The Concert For Bangladesh: Gently Weeping

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The original album cover

The original album cover

It started with a plea from one friend to another. George Harrison had been close to the legendary Indian classical musician Ravi Shankar since the mid-’60s, when the Beatle first sought an expert to teach him to play the multi-stringed Indian sitar. Shankar, older than Harrison by some 22 years and the acknowledged world master of the instrument, was from Bangladesh (previously known as East Pakistan) in the South Asian region of Bengal. At the time, in 1971, Harrison’s website states, “The country was ravaged by floods, famine and civil war, which left 10 million people—mostly women and children—fleeing their homes.” Feeling distraught and wanting to help, Shankar met with Harrison and asked if he might be able to draw attention to the crisis, and possibly use his fame to do something to raise some funds for aid. “Yes,” Harrison told him, “I think I’ll be able to do something.”

Some friends!

In April of 1971, Harrison went to work recruiting friends for a one-time-only concert; by June he had already received commitments from several of the biggest names on rock. He also arranged for a film and recording to be made of the event, the proceeds of which would go toward the cause. The concert date was set for August 1, 1971, two shows (afternoon and evening) to take place at New York’s Madison Square Garden. Not only would The Concert for Bangladesh be Harrison’s first major live appearance since the Beatles quit touring five years earlier, it would go down as one of the greatest evenings of classic rock in history.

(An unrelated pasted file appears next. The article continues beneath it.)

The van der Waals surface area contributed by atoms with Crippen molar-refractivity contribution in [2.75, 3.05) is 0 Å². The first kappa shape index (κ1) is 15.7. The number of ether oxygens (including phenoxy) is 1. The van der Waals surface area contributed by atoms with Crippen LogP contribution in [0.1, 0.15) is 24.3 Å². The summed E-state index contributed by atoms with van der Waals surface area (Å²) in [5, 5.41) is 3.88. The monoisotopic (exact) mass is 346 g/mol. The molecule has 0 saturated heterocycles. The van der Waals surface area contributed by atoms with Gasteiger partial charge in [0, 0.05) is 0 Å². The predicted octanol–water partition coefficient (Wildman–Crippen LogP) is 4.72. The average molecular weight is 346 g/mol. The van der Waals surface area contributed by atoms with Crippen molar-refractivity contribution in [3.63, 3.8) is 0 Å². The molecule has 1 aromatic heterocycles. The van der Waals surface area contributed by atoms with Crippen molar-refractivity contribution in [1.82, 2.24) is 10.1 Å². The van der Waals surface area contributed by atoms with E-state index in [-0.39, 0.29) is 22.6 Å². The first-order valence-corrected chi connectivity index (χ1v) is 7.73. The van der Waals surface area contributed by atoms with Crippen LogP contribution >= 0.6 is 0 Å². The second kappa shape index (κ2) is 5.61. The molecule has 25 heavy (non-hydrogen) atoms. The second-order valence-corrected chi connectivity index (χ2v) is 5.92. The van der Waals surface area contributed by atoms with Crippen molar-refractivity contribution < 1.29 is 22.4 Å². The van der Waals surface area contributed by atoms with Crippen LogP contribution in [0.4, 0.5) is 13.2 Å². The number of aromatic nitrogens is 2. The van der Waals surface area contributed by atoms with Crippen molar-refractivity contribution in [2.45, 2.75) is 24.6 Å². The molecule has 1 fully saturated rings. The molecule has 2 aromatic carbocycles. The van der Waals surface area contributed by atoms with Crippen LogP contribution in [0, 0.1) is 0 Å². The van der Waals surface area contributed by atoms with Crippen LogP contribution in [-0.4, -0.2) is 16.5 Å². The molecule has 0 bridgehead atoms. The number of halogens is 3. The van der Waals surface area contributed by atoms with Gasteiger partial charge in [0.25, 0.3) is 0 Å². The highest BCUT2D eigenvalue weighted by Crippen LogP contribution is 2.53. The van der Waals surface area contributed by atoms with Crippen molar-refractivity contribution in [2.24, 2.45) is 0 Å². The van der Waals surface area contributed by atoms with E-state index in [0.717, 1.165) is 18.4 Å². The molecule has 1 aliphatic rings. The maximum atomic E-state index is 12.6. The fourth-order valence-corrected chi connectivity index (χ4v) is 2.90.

The lineup was staggering: First, there was Ringo Starr. As if half of the Beatles wasn’t enough of an enticement to fans, Harrison brought in his good friend Eric Clapton, keyboardists Leon Russell and Billy Preston, bassist Klaus Voorman (an old friend from the Beatles’ Hamburg days), Jim Keltner doubling up with Ringo on drums, and a host of others.

The shows began with sets by Shankar and his musicians, followed by Harrison and his entourage, performing material both from his emerging solo career (“My Sweet Lord,” “Wah-Wah”) and the Beatles’ catalog (“While My Guitar Gently Weeps,” “Something”), as well as showcase tunes from Starr (“It Don’t Come Easy”), Russell and Preston.

Watch two performances from Starr and Preston

Watch Harrison, Ringo and Clapton perform “While My Guitar Gently Weeps” (Clip begins 17 seconds in…)

Harrison then brought the house down with “Here Comes the Sun,” his acoustic Beatles classic.

“We’re going to try one with just these acoustic guitars…”

But the moment that put the Concert for Bangladesh over the top as one for the ages was when Bob Dylan walked out onstage. Like Harrison, he had not performed in public much recently, since a 1966 motorcycle accident that caused him to reassess his life and career. Dylan, who was reportedly nervous about playing to such a large audience, arrived onstage for the first show accompanied by Harrison, Russell (on bass) and Starr (playing tambourine) and performed five of his greatest compositions: “A Hard Rain’s A-Gonna Fall,” “Blowin’ in the Wind,” “It Takes a Lot to Laugh, It Takes a Train to Cry,” “Love Minus Zero/No Limit” and “Just Like a Woman,” before Harrison and the band closed out the show.

Watch Dylan perform “A Hard Rain’s A-Gonna Fall”

The evening show followed a similar trajectory, with both Harrison and Dylan making a handful of changes to their set lists: Dylan, notably, added “Mr. Tambourine Man” in place of “Love Minus Zero.”